The Upper Tribunal disagreed with such an interpretation, saying that “month” is not defined in the Immigration Rules.
The Upper Tribunal Judge’s reasoning was as follows:
‘It is self-evident that not all calendar months are of the same length’. He continued by saying that ‘In everyday usage, 18 months means a year and a half, rather than a collection of months selected at random. Any year has either 365 or 366 days. Similarly, any half-year has either 182.5 or 183 days. As leap-years cannot follow each other, then a year and a half is either 547.5, 548 or 548.5 days.‘
The verdict, which allowed Ms Chang to remain in the UK indefinitely, was as follows:
‘Drawing these strands together, I conclude that on a proper construction of “18 months” within paragraph 276A (a) (v) must be interpreted as 548 days.‘
Claiming Benefits without Switching to a 10-year Route
Another very positive decision was reached during the Judicial Review process regarding Appendix FM applications.
In this case, an applicant had leave to remain in the UK as the sole carer of a British citizen child. She was following the 5-year route. One of the conditions of her stay in the UK was ‘no recourse to public funds (NRPF).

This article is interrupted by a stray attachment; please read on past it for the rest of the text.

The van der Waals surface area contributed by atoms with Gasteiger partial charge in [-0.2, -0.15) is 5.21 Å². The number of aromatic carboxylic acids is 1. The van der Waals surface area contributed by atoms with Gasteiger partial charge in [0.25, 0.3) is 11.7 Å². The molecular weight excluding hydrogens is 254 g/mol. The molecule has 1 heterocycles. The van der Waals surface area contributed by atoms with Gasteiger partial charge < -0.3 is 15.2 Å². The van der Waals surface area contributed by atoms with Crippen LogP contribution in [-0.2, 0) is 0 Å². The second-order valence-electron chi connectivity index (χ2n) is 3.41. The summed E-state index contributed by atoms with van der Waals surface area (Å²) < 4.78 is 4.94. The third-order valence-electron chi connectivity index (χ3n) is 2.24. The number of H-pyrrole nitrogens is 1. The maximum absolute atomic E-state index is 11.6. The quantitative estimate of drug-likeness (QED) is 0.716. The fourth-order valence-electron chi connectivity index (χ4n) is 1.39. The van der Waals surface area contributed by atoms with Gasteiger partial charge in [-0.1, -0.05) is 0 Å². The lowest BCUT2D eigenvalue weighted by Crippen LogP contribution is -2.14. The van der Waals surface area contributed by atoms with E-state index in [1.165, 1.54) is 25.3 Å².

Unfortunately, she lost her job during the pandemic. To support her children, she claimed Universal Credit. The Home Office told her that they would move her to a 10-year route to settlement if she continued claiming public funds. In practice, it meant that as a result of this temporary loss of her job (even if she resumes her employment in the near future), she would only be able to settle after 10 years of continuous residence in the UK (as opposed to 5 years).
At that point, the applicant had no choice and made an application. However, she did the Home Office to exercise their discretion. The UKVI moved her to the 10-year route to settlement. The Home Office refused to exercise their discretion. The refusal was challenged by way of Judicial Review because: